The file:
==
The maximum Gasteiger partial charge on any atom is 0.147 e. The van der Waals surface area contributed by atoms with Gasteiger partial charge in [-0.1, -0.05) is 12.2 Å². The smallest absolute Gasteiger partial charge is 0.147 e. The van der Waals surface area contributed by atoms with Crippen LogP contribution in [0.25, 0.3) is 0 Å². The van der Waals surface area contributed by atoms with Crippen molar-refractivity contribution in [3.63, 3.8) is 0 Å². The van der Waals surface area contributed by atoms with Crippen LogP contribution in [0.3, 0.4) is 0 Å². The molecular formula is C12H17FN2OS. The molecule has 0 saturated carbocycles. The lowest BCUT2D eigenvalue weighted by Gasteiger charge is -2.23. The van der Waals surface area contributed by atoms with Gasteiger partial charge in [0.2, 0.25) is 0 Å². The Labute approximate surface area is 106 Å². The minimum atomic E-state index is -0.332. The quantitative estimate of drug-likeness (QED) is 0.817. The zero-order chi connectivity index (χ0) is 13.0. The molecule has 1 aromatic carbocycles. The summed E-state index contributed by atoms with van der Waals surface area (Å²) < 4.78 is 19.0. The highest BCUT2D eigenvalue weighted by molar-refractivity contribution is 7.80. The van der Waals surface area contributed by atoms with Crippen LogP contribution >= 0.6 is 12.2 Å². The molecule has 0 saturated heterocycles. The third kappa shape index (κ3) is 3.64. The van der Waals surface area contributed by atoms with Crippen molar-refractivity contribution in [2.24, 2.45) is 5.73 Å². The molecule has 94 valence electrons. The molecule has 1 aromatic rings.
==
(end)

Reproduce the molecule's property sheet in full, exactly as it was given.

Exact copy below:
The maximum Gasteiger partial charge on any atom is 0.147 e. The van der Waals surface area contributed by atoms with Gasteiger partial charge in [-0.1, -0.05) is 12.2 Å². The smallest absolute Gasteiger partial charge is 0.147 e. The van der Waals surface area contributed by atoms with Crippen LogP contribution in [0.25, 0.3) is 0 Å². The van der Waals surface area contributed by atoms with Crippen molar-refractivity contribution in [3.63, 3.8) is 0 Å². The van der Waals surface area contributed by atoms with Crippen LogP contribution in [0.3, 0.4) is 0 Å². The molecular formula is C12H17FN2OS. The molecule has 0 saturated carbocycles. The lowest BCUT2D eigenvalue weighted by Gasteiger charge is -2.23. The van der Waals surface area contributed by atoms with Gasteiger partial charge in [0.2, 0.25) is 0 Å². The Labute approximate surface area is 106 Å². The minimum atomic E-state index is -0.332. The quantitative estimate of drug-likeness (QED) is 0.817. The zero-order chi connectivity index (χ0) is 13.0. The molecule has 1 aromatic carbocycles. The summed E-state index contributed by atoms with van der Waals surface area (Å²) < 4.78 is 19.0. The highest BCUT2D eigenvalue weighted by molar-refractivity contribution is 7.80. The van der Waals surface area contributed by atoms with Crippen LogP contribution >= 0.6 is 12.2 Å². The molecule has 0 saturated heterocycles. The third kappa shape index (κ3) is 3.64. The van der Waals surface area contributed by atoms with Crippen molar-refractivity contribution in [2.24, 2.45) is 5.73 Å². The molecule has 94 valence electrons. The molecule has 1 aromatic rings.